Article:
Mar 15, 2019
While the intricate rail and public transport systems in Japan are great, there are some times when it just makes more sense to have a car. Perhaps you want to go somewhere and the trains there are infrequent. Or you want to head into the countryside where there are no trains at all. Whatever your reason, renting a car isn't as difficult as you'd assume.
Our reason was that we wanted to travel all around Yamanashi prefecture, and driving would cut the time to maybe a fourth of walking and waiting for trains. Plus, the cost split between the three of us in the party was less than half of what we would pay if we decided on public transportation.
We decided to go with Nippon Rent-a-Car for two reasons. One was that their English website looked nice and from the past decade. (It's amazing how many Japanese websites look like they haven't been updated since the 90s!) The other was because they offered snow tires for free, and since we were heading into the mountains, we wanted to be safe.
Heading over to their website, the search bar is prominently displayed. You just need to put in the parameters, like pickup and dropoff location and date and time. Then, a list of different available cars shows up. The site then shows different options, including model and how many it seats. When you find the car you want, you can make a reservation right there, no payment necessary. The cost is listed upfront, with nothing additional.
The most worrisome thing for us was not being able to communicate with the workers in English. After all, being responsible for a vehicle is a pretty big deal, all things considered. Having a conversation about the rules would be nice. Thankfully, even in Yamanashi, the workers were trained with a few basic phrases. For more complex things, like optional insurance details and the like, there was a pamphlet printed out.
To get your car, you need to have your documents ready. I was actually very surprised by how little was needed. For an international driver, your International Drivers Permit (IDP) and passport were all that was necessary. They take it and photocopy it. If you have a Japanese license, I would imagine you bring that instead of the IDP.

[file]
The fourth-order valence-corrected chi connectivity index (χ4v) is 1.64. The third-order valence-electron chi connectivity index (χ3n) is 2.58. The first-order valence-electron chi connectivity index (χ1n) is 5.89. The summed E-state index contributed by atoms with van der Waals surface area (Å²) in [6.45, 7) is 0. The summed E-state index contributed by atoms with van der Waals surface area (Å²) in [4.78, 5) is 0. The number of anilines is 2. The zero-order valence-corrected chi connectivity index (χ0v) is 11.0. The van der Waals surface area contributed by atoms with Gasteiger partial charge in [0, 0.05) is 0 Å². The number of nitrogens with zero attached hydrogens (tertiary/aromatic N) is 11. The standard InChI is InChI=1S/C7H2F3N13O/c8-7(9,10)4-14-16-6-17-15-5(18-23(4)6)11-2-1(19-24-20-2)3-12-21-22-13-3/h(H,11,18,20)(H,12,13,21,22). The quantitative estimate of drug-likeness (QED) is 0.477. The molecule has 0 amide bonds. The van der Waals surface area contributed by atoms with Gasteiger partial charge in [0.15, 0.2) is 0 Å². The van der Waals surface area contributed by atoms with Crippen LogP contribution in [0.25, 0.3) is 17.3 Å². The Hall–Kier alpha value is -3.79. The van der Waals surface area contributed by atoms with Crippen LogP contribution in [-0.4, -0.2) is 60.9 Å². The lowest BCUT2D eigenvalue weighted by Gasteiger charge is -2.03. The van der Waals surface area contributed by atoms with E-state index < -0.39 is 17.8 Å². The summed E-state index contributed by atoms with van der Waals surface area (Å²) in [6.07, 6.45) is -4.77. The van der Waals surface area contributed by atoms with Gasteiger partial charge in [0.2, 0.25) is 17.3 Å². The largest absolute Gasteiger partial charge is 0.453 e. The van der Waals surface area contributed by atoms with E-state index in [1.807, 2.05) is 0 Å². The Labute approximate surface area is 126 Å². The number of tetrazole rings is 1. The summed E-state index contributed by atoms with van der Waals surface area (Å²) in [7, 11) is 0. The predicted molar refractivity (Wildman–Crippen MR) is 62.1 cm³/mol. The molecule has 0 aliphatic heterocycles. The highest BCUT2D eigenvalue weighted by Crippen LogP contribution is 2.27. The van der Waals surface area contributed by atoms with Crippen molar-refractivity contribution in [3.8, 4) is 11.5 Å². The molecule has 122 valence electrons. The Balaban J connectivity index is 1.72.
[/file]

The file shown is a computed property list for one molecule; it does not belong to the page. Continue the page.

After showing the required documents and agreeing to the terms, it was payment time. The cost of the car was exactly what was quoted to us online. There were no hidden fees or taxes. We paid entirely in cash, and a credit card wasn't necessary to put on hold in case of damages.
We were then led outside to the car. When making a reservation online, it shows the car model type with a caveat "or similar." We got an "or similar" car, as we were expecting a Mazda but we got a Honda instead. Not a big deal, though. After a quick check to see that there wasn't any damage before leaving, we were on our way!
Returning the car was very simple. When leaving, they told us what dock to return the car to. All we needed to do was park it back in there and head to the office to confirm our return. There were no additional payments at the end either (though we didn't damage the car, but if you did then there are sure to be additional fees). If you use the toll card reader, your tolls get squared away at the end, but we didn't take any toll roads so we were in the clear.
Also, don't forget to fill up the gas tank before dropping it off. There's an additional charge for not doing so. We used about a quarter tank of gas and just paid to top it off (about 1500 yen). As long as it looks full, you're probably okay.
That's how simple the process is! There's really nothing to it, so don't let language barriers stop you from seeing Japan by car. It's a liberating experience that really couldn't be much easier.
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